The Future of Advanced Air Mobility

Sweden's Malmö Airport to Host Ground Testing For Heart's ES-30 Hybrid-Electric Regional Airliner

Malmö Airport in southern Sweden is to be used as a test site for Heart Aerospace’s ES-30 hybrid-electric airliner. Airports group Swedavia said the facility will be used to conduct taxiing and charging tests using a full-scale model of the 30-seat aircraft as part of the third stage of Sweden’s Elise project to support a transition to electric and hydrogen-powered aviation.

Under an agreement announced late on July 7, the latest phase of Elise is backed by a new SEK 20 million ($1.9 million) grant from Swedish innovation agency Vinnova. The project will also involve airlines SAS and Braathens, as well as Swedish battery developer Northvolt.

Initial work started in May and will run through April 2025, with the full-scale model ES-30 expected to arrive in Malmö at a later date. Heart Aerospace is building the model at its headquarters in Gothenburg. It will use a separate full-scale prototype when it begins flight testing in 2026 as it works towards planned type certification and service entry in 2028.

The Elise project started in 2018 with the expressed intention of supporting the development of a Swedish-made electric aircraft. Heart Aerospace started this process when it was founded in 2018 with its plans for an all-electric ES-19 airliner. Then in September 2022, the company said that feedback from prospective airline customers had prompted it to switch to a plan for a larger aircraft with a hybrid-electric propulsion system, including a pair of turbogenerators and four electric motors, to support longer-range flights.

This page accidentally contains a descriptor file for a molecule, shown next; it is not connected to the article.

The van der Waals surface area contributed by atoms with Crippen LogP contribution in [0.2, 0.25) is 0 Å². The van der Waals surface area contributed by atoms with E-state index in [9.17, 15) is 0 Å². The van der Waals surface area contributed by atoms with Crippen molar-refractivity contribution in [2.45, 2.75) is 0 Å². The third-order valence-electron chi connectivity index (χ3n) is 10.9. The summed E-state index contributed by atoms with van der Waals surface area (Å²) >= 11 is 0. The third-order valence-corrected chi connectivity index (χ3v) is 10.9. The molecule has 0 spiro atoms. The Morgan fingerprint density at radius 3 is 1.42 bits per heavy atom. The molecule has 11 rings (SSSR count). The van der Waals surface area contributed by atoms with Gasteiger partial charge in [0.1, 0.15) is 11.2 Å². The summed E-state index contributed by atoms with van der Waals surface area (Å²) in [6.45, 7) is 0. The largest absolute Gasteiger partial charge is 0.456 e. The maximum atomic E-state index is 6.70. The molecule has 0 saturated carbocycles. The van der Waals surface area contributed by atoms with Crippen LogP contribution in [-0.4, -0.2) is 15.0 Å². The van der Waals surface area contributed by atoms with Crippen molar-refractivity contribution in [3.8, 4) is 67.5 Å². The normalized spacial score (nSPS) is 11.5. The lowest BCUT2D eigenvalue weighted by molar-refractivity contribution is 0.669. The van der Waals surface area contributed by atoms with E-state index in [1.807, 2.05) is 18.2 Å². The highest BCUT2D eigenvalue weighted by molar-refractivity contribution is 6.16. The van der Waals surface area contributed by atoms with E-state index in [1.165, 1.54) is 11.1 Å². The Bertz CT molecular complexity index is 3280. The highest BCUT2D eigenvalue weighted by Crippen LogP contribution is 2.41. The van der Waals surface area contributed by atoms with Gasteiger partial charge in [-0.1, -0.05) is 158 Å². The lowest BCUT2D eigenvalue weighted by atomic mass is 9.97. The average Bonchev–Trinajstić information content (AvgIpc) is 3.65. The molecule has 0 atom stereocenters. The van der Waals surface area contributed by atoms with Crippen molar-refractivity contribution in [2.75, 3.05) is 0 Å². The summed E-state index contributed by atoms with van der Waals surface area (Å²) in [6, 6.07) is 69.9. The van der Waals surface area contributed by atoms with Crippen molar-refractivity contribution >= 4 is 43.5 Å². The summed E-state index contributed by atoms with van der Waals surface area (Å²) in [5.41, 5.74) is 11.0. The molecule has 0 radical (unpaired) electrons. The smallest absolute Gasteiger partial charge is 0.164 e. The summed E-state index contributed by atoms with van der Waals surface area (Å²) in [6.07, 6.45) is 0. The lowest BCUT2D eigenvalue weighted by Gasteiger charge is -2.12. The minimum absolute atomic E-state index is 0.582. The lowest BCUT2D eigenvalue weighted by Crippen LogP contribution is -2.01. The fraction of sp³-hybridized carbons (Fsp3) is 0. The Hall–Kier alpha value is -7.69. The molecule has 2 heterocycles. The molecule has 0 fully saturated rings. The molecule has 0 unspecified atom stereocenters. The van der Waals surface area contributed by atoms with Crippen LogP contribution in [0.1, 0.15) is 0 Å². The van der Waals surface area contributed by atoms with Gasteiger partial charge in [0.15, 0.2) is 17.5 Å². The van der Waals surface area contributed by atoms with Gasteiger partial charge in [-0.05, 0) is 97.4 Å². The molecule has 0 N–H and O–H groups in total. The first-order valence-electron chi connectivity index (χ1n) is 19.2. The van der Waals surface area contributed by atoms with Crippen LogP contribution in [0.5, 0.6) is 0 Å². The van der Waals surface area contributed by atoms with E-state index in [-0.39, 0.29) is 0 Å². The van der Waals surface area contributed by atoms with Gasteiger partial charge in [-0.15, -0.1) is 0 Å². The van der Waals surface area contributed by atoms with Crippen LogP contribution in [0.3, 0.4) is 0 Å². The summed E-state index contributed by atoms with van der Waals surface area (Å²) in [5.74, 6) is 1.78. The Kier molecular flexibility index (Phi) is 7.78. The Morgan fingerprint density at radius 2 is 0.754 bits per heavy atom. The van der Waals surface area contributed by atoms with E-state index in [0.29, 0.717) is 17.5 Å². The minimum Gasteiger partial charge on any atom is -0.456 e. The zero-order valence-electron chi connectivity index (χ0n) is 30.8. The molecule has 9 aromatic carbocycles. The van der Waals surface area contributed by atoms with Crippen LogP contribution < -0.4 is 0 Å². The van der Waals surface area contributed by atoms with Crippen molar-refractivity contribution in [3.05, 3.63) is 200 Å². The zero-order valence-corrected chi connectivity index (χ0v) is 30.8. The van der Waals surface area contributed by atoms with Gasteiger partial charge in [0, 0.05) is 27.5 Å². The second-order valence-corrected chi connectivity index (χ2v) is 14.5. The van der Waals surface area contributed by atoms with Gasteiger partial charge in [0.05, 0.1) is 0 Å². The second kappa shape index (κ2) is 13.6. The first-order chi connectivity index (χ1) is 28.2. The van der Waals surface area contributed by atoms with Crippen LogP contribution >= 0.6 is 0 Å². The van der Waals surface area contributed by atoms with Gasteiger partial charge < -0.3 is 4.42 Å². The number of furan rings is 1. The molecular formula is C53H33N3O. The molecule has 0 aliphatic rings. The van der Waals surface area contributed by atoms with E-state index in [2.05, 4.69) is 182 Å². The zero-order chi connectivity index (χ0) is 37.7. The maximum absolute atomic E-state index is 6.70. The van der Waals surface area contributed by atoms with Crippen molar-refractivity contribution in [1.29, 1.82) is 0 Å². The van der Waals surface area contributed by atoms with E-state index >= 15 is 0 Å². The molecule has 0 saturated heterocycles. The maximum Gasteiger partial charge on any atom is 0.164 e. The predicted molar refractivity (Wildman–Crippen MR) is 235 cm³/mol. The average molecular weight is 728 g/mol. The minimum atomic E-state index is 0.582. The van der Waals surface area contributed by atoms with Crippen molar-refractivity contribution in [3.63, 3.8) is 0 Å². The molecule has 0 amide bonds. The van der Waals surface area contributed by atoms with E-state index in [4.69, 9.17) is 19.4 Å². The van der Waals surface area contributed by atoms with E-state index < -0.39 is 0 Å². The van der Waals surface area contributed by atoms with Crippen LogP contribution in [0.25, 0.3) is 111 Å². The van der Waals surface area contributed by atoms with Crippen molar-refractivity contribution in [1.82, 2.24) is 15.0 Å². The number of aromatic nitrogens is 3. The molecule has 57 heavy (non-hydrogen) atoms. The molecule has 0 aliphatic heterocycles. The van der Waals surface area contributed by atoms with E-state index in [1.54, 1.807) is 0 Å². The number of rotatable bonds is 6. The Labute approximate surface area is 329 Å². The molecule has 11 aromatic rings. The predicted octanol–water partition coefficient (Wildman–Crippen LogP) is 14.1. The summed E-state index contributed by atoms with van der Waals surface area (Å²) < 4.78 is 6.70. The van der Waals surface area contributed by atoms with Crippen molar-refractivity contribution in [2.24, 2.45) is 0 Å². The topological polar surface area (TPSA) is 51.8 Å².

Hybrid-Power Means Longer Range For Regional Airline Flights

The ES-30 model is expected to offer operators an all-electric range of 200 km (125 miles), with an extended full-payload range of twice that distance and the potential for longer hybrid-powered flights to 800 km (500 miles) with 25 passengers on board, taking account of standard airline fuel reserves. Prospective customers for the aircraft include Air Canada, United Airlines, Icelandair, Braathens, SAS, New Zealand-based Sounds Air, and Sweden-based leasing group Rockton.

Other organizations involved in the Elise project include Swedish regional airports trade organization Sveriges Regionala Flygplatser, the Research Institutes of Sweden, Bromma Air Maintenance, and Sweden’s civil aviation administration and transport agency. Swedavia has previously conducted a case study for electric aircraft to operate between other airports in its network, including Umeå and Åre Östersund, and electric charging stations have already been installed there in addition to Visby Airport.

Heart Aerospace, which has established an electric aviation development hub at Gothenburg’s Säve Airport, is also working with BAE Systems on longer-term plans for the ES-30’s battery system. Other program partners now include avionics supplier Garmin, aerostructures specialist Aernnova, and Swedish aerospace group Saab.